Yes, we're saying cycling isn't dangerous, at least by comparison with many other common daily activities. Given that the benefits outweigh the risks so heavily, it's probably more dangerous not to cycle. No denying it is intimidating to many though.
     
  10. sheddy

    sheddy Veteran

    Location:
    Suffolk
  11. yello

    yello Guru

    It's at least equally as dangerous as some common daily activities then. :biggrin:

    I'm not being pedantic for the sake of it. I actually don't think it serves any purpose to say 'cycling is not dangerous' when there clearly is an element of risk involved. It seems like spin doctoring. No, I reckon you acknowledge that there is risk involved and one of the risks is beyond your control, i.e. the lack of care shown to you by other road users. I think campaigns that highlight cyclists' deaths on the road serve a purpose by reminding other road users of the consequences of their lack of care. Or am I being naive?
     
  12. historyman

    historyman New Member

    Cycling is as dangerous as sitting on the sofa and eating chips.
    Some councillors & people in positions of authority always bang on constantly about the danger element. I had this when I campaigned against closure of some swimming ponds. Nobody had died there. Council had read no studies. But they were convinced it was dangerous. They would have been better off closing booze shops and fast food outlets, which killed a lot more people.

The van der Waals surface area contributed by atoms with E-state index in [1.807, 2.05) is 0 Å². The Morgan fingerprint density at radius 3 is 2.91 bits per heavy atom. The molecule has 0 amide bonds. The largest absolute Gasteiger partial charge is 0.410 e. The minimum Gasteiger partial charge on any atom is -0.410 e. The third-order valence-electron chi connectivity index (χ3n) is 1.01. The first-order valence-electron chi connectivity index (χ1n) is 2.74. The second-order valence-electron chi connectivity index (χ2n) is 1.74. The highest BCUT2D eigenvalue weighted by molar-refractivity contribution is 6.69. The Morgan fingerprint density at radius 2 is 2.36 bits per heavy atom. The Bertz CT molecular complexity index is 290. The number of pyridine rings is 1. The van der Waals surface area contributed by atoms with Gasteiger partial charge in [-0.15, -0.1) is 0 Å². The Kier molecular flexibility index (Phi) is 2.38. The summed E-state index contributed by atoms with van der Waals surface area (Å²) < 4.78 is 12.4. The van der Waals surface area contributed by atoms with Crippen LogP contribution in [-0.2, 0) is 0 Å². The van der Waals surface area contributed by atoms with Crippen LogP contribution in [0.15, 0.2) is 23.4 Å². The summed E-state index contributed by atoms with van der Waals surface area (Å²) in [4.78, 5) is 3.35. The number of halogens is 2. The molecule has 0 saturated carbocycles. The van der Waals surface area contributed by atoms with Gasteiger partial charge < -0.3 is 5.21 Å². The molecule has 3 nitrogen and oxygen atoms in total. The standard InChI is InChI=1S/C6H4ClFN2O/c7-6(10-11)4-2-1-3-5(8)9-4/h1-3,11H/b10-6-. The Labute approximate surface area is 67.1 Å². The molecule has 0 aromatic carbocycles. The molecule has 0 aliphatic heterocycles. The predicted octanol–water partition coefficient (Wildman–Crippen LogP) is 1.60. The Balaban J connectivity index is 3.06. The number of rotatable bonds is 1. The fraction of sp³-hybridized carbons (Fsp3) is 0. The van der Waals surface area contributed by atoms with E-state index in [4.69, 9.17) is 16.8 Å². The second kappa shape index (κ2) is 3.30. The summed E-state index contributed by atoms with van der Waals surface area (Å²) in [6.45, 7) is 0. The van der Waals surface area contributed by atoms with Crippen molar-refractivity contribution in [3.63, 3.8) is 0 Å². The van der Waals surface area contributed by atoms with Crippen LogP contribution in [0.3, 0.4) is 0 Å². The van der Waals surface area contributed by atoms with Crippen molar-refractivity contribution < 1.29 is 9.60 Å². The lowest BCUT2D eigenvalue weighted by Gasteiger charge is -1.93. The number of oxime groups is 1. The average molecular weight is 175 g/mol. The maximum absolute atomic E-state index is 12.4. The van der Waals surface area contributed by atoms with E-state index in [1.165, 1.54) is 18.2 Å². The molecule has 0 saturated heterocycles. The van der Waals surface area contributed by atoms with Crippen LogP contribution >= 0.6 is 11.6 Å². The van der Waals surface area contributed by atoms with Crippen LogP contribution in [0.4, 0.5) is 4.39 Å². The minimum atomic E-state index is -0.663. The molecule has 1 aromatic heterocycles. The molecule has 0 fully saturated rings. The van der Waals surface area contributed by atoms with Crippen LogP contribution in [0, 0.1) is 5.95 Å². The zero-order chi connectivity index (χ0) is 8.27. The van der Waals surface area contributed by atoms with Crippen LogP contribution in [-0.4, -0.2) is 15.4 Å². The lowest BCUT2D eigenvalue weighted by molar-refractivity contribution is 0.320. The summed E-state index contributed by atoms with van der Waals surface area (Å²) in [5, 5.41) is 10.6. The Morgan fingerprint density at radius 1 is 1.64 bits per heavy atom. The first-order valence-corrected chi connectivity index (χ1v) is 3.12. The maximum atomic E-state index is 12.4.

13. Norv

    Norv New Member

    Location:
    Bristol
    Jesus, I swear some people have lost their own personal common ****ing sense. Cycling isn't a dangerous sport, but there is always going to be an element of risk, that's out of your control. What's the alternative to taking on some risk in life?

    My advice to people who are scared of going for a bike ride, is to just get out there and do it! Providing you don't spend the whole time on 70MPH trunk roads (which is a pointless and depressing thing to do anyway), you'll soon find that it really isn't that bad.
     
  14. yello

    yello Guru

    Is that remark aimed at anyone by chance? :wacko:

    To accept and manage risk (and you quite rightly point out there is risk in all walks of life), you have to be aware of it. Riding defensively, primary position, etc etc etc is all about reducing your exposure to risk.

    I guess a lot depends on your definition of 'dangerous' but, for me, I say cycling is dangerous in that I am at risk of death and serious injury. That it thankfully hasn't killed me doesn't mean it isn't dangerous. That the stats say it's not as dangerous as, say, walking (because there are fewer deaths) doesn't mean cycling itself isn't dangerous.

    Risk doesn't stop me from cycling but it does make we aware of the dangers. Isn't that a wiser approach than taking a no risk approach?
     
  15. Wolf04

    Wolf04 New Member

    Location:
    Wallsend on Tyne
    So if you ignore the statistics, consider the activity dangerous and yet still do it, doesn't that mean you are taking unnecessary and dangerous risks?